'Record' year for cocoa crops

By Catherine Boal

- Last updated on GMT

Related tags: Cocoa, Chocolate, Côte d'ivoire, Cocoa bean

The International Cocoa Organisation (ICCO) has revised its gloomy
cocoa estimate of a 5,000 tonne deficit to predict a global surplus
of 80,000 tonnes of cocoa in the coming year, assuring
manufacturers of a steady supply.

In the ICCO's quarterly cocoa bulletin, the trade organisation announced a 'record' year for cocoa production and said favourable weather conditions were an important factor in explaining the bumper crop.

The report comes in the wake of recent strike action in Cote d'Ivoire and will put to rest fears among chocolate manufacturers that cocoa supplies could diminish due to both the unrest and outbreaks of the swollen shoot virus harming crops in the region.

World cocoa production for 2005/06 rose 6 per cent to 3.592 million tonnes with Africa accounting for 72 per cent of supplies.

The Cote d'Ivoire area is the world's largest cocoa producer, generating 1.387mt last year.

Good weather conditions and regular rainfall during peak growing times spurred crops and mitigated the disruption caused by strikes which were called by farmers union Anaproci seeking greater financial support for growing co-operatives.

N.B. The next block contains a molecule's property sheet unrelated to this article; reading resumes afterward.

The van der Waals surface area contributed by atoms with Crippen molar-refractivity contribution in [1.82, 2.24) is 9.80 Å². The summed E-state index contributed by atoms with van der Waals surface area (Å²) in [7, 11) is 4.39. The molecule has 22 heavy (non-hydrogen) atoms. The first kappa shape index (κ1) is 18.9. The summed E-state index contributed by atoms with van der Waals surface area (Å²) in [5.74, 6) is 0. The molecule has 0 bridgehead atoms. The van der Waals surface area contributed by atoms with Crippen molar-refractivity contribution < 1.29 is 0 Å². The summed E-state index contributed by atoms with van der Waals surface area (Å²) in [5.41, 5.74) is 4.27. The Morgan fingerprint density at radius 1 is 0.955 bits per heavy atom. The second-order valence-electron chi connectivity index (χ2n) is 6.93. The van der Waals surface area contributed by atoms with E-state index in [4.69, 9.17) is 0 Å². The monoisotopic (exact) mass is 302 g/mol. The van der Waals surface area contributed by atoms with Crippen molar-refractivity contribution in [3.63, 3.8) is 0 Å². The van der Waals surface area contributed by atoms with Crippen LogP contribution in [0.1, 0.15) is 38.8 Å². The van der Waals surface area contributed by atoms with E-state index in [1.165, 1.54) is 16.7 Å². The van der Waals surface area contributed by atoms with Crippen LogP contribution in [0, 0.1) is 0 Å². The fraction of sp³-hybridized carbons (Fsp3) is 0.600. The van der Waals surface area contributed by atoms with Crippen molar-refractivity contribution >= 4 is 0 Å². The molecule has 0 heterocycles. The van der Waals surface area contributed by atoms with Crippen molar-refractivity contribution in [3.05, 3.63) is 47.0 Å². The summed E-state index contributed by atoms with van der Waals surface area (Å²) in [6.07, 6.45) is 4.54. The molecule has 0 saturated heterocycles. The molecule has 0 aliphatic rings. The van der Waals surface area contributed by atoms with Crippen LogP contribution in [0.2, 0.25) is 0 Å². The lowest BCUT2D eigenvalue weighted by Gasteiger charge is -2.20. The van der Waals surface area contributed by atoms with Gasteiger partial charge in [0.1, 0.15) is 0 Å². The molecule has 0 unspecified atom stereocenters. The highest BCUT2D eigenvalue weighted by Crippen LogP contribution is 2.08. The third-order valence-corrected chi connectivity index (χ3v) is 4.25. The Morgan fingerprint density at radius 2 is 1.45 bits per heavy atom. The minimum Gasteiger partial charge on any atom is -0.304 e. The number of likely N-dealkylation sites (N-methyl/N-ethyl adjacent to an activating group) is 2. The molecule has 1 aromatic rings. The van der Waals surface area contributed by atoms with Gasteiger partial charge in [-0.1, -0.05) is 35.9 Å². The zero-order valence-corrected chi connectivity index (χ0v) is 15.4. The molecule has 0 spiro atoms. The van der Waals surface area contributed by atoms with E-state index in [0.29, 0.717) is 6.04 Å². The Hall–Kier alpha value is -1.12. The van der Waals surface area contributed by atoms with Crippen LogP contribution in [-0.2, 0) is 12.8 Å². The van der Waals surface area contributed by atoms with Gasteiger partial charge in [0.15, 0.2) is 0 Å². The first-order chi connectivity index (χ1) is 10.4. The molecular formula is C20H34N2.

The strikes were suspended at the end of last month and attempts to find a solution to appease both growers and government are ongoing.

The ICCO report stated: "It is worth nothing that at the opening of the current 2006/07 campaign, the Government of Côte d'Ivoire strived towards its effort in reducing the level of taxation in the cocoa sector but not as much as requested by Ivorian farmers' unions."

Global exports of cocoa beans in the January to March period this year reached 657,239 tonnes while imports over those three months were 905,437 tonnes.

Global exports of chocolate and chocolate products grew 9.7 per cent year on year to 902,555 tonnes and imports rose 16.3 per cent to 897,658 tonnes.

According to the ICCO, the world's biggest cocoa consumers are the US, devouring 781,000 tonnes last year. The next largest, Germany, consumed 278,000 tonnes.

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